“Bernie is always willing to do you a favour, and that means he has strong, respectful relationships within the sport,” says a former senior FIA employee. “All you have to do is walk down the pit lane before a race to see how much respect he commands from not only those within the sport but celebrities, politicians and members of royal families.”

5) One-Man Band
Formula One doesn’t have the rigid corporate structure that many other sports properties have, which means Ecclestone runs a lean machine, exercising total control of major broadcasting, sponsorship and hosting deals. This also means he can negotiate and sign-off agreements that contribute to his future vision for the sport easily and quickly.

“There’s no doubt Bernie is the decision-maker,” says one Formula One observer. “He macro manages people and situations and lets other people micro manage the finer details.”

6) Passion for Formula One
“One thing that is often underestimated about Bernie,” says one insider who has worked closely with Ecclestone, “is how much he loves Formula One. There is no way the sport would be in the position it is now were it not for that.”

Motor racing has been central to Bernie Ecclestone’s life ever since he set up a second-hand motor cycle parts business in the late 1940s, and taking Formula One from strength to strength is in his DNA and is the single determining factor of why he has made a success of the sport, according to many of those who have worked closely with him.

7) Trust
Ecclestone is a reliable and trustworthy character – many deals are made on a handshake and that handshake is as good as a 200-page contract, according to Formula One insiders.

“In my experience, having worked for him directly for a number of years, lots was done on a handshake,” says a former employee of Ecclestone. “I never signed a contract to work with him – it was on a handshake. I was perfectly happy to do it and what that comes down to is a sense of trust.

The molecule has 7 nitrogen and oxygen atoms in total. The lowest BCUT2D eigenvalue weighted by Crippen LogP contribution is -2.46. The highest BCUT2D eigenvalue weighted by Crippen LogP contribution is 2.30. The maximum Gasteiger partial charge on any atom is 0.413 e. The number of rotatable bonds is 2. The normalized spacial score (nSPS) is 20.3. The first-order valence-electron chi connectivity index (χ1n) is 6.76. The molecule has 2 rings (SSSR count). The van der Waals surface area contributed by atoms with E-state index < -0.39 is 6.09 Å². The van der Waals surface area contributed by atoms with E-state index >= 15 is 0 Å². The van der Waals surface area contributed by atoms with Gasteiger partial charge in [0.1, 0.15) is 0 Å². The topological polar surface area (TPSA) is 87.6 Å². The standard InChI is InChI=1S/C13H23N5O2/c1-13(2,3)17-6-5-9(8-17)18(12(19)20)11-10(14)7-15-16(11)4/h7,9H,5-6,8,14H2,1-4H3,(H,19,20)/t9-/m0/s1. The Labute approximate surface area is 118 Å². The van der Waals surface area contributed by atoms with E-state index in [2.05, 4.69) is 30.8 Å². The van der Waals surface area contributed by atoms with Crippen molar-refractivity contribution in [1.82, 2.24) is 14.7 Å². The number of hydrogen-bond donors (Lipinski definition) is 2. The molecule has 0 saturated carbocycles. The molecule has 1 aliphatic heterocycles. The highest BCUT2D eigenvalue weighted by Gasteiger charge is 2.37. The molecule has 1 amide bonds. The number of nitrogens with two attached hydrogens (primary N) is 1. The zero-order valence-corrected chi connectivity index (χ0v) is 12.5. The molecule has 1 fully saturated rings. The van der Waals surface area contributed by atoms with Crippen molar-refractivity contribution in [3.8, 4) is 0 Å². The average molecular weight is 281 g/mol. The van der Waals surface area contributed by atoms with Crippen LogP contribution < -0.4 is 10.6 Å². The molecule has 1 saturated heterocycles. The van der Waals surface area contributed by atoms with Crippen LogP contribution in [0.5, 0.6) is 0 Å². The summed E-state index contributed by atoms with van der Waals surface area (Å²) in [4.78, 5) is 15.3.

“Will you find people who would disagree with that? I’m sure you would. But then that’s business – it’s not something I or anyone I have ever spoken to has experienced.”

8) Attention to Detail
Ecclestone has a formidable reputation, however, for imposing firm contractual terms in the other direction on sponsors, broadcasters and race organisers with very little room for compromise. This results in agreements where the obligations are clear and the consequences of non-performance are a powerful incentive for full compliance by all parties. Andrew Craig, the former chairman and CEO of IndyCar, says this is due to an obsession with quality and attention to detail.

“Bernie’s attention to detail is second to none,” he adds. “He has a commitment to excellence in delivery that you find in other motor sport greats, such as [IndyCar and NASCAR team owner] Roger Penske and the France family [who run NASCAR]. It is a personal quality that has become one of the defining characteristics of Formula One today.”

9) Concise and Clear
Ever feel like you spend most of your days in back-to-back meetings where a lot of people talk and not a lot gets done? It doesn’t happen under Bernie’s watch.

“You can plan for days for a meeting with Bernie and he’ll deal with the matter in five minutes,” says one Formula One marketing expert. “He cuts to the chase and in my experience he has keenness to make things happen.”

10) Bernie the Buyer
Ecclestone’s career is littered with instances where he has bought at a very good price and sold at an even better price – something that has contributed to both his personal fortune and the financial fortunes of Formula One. As Andrew Craig puts it: “In the sports industry, all the hard work and skill is in the buying. Once you buy for a good price it is infinitely easier to sell for profit. But if you buy for too much, you’re in trouble.”

In 1971 Ecclestone bought the Brabham team for £100,000 and in 1988 he sold it for over $5 million. In 2000 Ecclestone acquired the commercial rights for Formula One in a 100-year deal for $360 million – in 2013 the sport brought in just under $560 million in broadcast revenues alone, according to SportBusiness Intelligence. Do we need to go on?